Right, I can kind of hear some of the rap influence on your hi hat technique. Listening to some of the lyrics, I know you said a lot of it was inspired by COVID but they also reminded me that work in and of itself can be very taxing. When you think of the word “work,” what does that evoke in your mind?

I have to get up early and I have to give my time for about eight hours and focus on just that and work my ass off. Even if I’m not feeling it, I have to put in my 100%. Work is work, and it seems like I don’t stop even if I don’t have a job or if I’m doing something else. I’m always working.

I hear you. Do you ever fear the possibility of burnout?

Oh yeah, burnout scares me too, and it has happened before. I've done manual labor pretty much my whole working life, and there have been days and I’ve just come home from a 12 hour shift and gone right to bed or straight to practice just so I could keep the momentum going. But most days when I get home from work, I’m ready to plop.

Speaking of grueling work, I’ve heard before that the road can be pretty tough for musicians, but you've just had this long break away from the touring cycle. How much have you guys missed being away from touring?

I missed it a lot! I was ready to keep going once that last show was done in February 2020 and I still wish I could be out there right now, but home is important. I spent a lot of time figuring out things that I could do while I was away and, obviously, looking forward to the next tour. But it was everything I wanted and more, and I absolutely miss being on the road. I don’t miss Jon’s (Topore, rhythm guitar) farts, but still \[laughs].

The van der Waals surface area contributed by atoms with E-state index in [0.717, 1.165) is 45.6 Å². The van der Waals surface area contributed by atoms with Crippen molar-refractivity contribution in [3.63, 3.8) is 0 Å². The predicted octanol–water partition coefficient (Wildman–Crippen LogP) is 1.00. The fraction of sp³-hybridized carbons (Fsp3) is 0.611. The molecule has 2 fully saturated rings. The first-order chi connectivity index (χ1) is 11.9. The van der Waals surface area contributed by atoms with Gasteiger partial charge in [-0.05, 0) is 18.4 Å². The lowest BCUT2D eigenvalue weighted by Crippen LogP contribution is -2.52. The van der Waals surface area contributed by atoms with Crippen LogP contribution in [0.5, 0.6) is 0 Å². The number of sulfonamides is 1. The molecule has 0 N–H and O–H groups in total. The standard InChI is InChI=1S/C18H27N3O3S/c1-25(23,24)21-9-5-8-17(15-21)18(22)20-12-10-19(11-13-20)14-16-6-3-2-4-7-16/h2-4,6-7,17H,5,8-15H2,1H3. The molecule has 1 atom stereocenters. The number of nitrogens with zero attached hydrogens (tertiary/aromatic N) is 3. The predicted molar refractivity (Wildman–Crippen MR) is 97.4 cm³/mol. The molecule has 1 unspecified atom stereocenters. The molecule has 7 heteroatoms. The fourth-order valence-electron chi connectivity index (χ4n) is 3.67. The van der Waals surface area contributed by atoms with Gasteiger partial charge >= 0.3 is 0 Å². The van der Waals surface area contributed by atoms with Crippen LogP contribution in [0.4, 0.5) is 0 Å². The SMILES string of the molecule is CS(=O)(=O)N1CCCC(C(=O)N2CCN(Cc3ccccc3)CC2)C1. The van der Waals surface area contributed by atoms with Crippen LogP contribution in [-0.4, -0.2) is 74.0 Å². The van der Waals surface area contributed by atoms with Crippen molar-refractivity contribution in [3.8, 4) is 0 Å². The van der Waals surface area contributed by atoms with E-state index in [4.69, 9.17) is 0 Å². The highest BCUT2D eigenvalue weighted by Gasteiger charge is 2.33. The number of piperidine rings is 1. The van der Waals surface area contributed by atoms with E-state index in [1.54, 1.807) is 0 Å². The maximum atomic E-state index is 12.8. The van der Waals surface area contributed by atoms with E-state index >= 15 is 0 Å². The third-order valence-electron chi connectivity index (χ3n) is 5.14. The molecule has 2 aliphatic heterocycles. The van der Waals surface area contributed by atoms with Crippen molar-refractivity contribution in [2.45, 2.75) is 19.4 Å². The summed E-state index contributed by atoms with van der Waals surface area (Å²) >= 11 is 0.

Of all the songs on “The Work,” which is your favorite?

My personal favorite is “The Tower.” “Void” and “Maybe One Day” too, especially because the music gave me goosebumps while I was listening to it even before lyrics. I don’t know, each one has something different for me and they’re all very important because they all had a different journey for me, depending on where I was in my life when I learned each song. At the same time as I was learning each song, I had a buddy come over while I practiced and he gave me good tips and was a good support during the writing process. Sadly, he was unable to see the release of this album because he passed away before I left for this tour, but he still lives on with me. He helped me figure things out and get grounded before practice if I needed it. But yeah, I don’t know, I could tell you about every song on that album because they're all that important to me.

I hear you. It’s like trying to choose your favorite child.

Exactly! It's tough. You really can’t do it.

One last question: obviously this past year and a half has been very tough for everyone. What has been the thing that has kept you going through it, your silver lining?

Yeah man I mean, of course they were times when it got dark and I thought that we would never have live music again. But even during those times, I was still able to do a lot of what I wanted to do. I went hiking a lot. I did a lot of things for myself and by myself. I got into photography a little bit. Being able to do things for myself really helped me out during this weird time and become a braver person than I was before. I’m being more vocal nowadays and standing up for myself if needed. So yeah, COVID helped me put myself first and become a better person in that way.